- Starting from the 50/50 pummeling position, clamp down on your over-hook and begin to draw your opponent’s weight forwards and over that leg.
- With your opposite leg, step to the center of their feet, turning to face the same way drawing them onto your back with the under-hook.
- With your other leg, sweep directly upwards, making contact with the inside of your opponent’s thigh to create lift and rotation.
- Finish the throw by following your opponent to the floor to land in the half guard position on top with an under-hook ready to advance.
How To Use Uchi Mata As A Single Leg Defense
- Break your opponent’s grip on the single leg by taking a strong Wizzer and stamping your leg to the floor.
- With your opposite arm, reach down and secure a tricep grip to control their upper body.
- Turn to face the same way as your opponent, capitalizing on their forward momentum.
- Step in with your other leg and finish the throw by sweeping the inside of their thigh upwards to land in half guard top position.
Picking The Best Judo Throws for MMA: The Golden Rule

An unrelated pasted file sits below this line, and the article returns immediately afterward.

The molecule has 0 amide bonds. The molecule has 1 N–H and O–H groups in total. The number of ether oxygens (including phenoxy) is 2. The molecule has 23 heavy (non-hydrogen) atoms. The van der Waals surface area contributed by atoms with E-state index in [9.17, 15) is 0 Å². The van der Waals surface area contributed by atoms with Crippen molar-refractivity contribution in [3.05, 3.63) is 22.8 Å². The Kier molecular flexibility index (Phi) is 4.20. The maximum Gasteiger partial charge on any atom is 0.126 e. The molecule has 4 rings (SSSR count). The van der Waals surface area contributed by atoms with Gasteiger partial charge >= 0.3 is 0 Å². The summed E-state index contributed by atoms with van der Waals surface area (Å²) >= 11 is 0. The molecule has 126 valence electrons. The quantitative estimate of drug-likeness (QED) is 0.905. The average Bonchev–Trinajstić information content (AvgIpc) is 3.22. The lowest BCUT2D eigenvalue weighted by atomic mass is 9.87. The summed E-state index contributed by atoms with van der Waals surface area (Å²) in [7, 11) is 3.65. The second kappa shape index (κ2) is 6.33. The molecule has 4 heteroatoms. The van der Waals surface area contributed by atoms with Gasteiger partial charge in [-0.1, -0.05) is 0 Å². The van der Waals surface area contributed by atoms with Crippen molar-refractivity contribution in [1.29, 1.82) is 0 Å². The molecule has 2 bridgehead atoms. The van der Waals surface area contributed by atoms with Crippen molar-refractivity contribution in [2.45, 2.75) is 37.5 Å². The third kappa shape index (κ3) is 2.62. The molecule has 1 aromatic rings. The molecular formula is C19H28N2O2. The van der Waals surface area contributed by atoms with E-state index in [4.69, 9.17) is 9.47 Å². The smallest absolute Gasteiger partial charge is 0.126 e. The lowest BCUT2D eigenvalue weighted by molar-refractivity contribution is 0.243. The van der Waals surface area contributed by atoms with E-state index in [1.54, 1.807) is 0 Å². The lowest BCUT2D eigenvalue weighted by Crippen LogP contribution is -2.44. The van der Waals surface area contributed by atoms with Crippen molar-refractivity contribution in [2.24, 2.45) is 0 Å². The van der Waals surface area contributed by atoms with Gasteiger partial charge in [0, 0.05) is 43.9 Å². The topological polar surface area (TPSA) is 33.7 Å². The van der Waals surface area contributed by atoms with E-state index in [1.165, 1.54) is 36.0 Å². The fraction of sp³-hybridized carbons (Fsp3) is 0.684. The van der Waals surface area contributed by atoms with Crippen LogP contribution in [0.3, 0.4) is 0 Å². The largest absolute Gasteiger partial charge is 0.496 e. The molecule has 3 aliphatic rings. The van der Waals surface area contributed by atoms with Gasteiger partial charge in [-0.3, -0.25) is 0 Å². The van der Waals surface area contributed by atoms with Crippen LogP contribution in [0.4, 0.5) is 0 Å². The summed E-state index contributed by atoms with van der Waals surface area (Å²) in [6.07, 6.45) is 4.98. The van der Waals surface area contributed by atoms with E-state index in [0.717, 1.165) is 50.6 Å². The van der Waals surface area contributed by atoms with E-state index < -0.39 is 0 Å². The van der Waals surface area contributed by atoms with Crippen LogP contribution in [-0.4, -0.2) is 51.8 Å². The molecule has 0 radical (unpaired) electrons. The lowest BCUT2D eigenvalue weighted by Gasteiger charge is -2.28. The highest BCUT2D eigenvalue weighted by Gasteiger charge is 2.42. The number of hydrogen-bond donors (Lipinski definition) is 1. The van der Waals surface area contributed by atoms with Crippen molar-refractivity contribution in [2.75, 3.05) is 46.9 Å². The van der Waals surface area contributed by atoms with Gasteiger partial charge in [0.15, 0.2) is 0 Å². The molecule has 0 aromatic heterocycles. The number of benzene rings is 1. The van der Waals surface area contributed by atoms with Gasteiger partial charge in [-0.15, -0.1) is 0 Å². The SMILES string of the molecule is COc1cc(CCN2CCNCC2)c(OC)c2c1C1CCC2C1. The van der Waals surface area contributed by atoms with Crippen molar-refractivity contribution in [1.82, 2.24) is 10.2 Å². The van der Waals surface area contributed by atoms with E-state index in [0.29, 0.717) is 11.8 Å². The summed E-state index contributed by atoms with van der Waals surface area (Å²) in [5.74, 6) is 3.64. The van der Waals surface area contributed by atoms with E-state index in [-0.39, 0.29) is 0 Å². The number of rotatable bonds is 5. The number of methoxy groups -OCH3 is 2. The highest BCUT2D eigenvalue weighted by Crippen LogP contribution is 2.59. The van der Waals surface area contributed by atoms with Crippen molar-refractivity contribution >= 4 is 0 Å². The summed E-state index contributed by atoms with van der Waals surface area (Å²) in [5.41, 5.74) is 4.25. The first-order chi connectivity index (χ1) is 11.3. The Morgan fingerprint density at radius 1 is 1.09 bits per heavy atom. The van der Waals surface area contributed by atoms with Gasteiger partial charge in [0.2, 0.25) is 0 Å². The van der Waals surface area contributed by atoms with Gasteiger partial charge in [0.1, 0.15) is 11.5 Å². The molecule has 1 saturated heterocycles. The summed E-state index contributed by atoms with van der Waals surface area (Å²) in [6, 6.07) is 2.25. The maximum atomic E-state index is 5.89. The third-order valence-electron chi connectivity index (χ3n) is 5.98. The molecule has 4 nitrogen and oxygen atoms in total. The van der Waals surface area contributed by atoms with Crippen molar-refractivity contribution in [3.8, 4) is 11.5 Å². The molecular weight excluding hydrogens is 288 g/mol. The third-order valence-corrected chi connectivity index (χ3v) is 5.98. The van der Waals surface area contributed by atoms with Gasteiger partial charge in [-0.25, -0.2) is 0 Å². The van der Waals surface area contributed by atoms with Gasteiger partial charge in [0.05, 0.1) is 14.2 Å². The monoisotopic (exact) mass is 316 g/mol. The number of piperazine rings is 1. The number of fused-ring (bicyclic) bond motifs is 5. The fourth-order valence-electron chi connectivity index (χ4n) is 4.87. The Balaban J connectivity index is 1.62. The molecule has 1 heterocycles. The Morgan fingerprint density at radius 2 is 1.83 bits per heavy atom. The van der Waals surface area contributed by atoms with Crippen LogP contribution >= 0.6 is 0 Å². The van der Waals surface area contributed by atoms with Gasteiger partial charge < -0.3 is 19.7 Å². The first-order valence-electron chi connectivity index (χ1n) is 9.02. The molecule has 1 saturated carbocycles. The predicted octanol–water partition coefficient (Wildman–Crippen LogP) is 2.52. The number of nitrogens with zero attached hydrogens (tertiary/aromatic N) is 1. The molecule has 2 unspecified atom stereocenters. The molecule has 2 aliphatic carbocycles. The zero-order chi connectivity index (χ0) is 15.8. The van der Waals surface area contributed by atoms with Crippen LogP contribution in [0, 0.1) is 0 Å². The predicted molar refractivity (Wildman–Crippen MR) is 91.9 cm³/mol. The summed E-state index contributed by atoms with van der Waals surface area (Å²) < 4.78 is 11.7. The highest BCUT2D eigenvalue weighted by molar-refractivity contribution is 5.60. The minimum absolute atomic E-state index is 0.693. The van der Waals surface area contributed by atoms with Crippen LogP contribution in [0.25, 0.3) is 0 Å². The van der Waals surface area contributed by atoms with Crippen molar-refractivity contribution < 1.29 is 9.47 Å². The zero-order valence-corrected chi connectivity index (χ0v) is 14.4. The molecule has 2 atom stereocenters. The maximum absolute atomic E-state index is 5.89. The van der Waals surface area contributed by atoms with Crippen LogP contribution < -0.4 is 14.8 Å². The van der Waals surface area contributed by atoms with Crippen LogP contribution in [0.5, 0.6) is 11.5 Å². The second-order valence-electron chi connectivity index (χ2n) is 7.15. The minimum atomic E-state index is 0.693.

Believe it or not, there is one thing that all of these judo throws have in common that provides the key to their success.
That common theme is: Breaking your opponent’s posture.
This is an important note to make as the success of your Judo throws within the cage relies on it.
I like to think of Judo throws as “assisted break-falls” where all you’re doing is helping your opponent hit the mat quicker than they intended.
Each throw works because the first step involves controlling their upper body and breaking their balance in a particular direction to secure the takedown.
Without that step, every attempt to throw will feel like you’re running directly into a brick wall.
So remember, for your Judo throws to work, you need to:
- Control their posture
- Break their balance
- THEN complete your throw.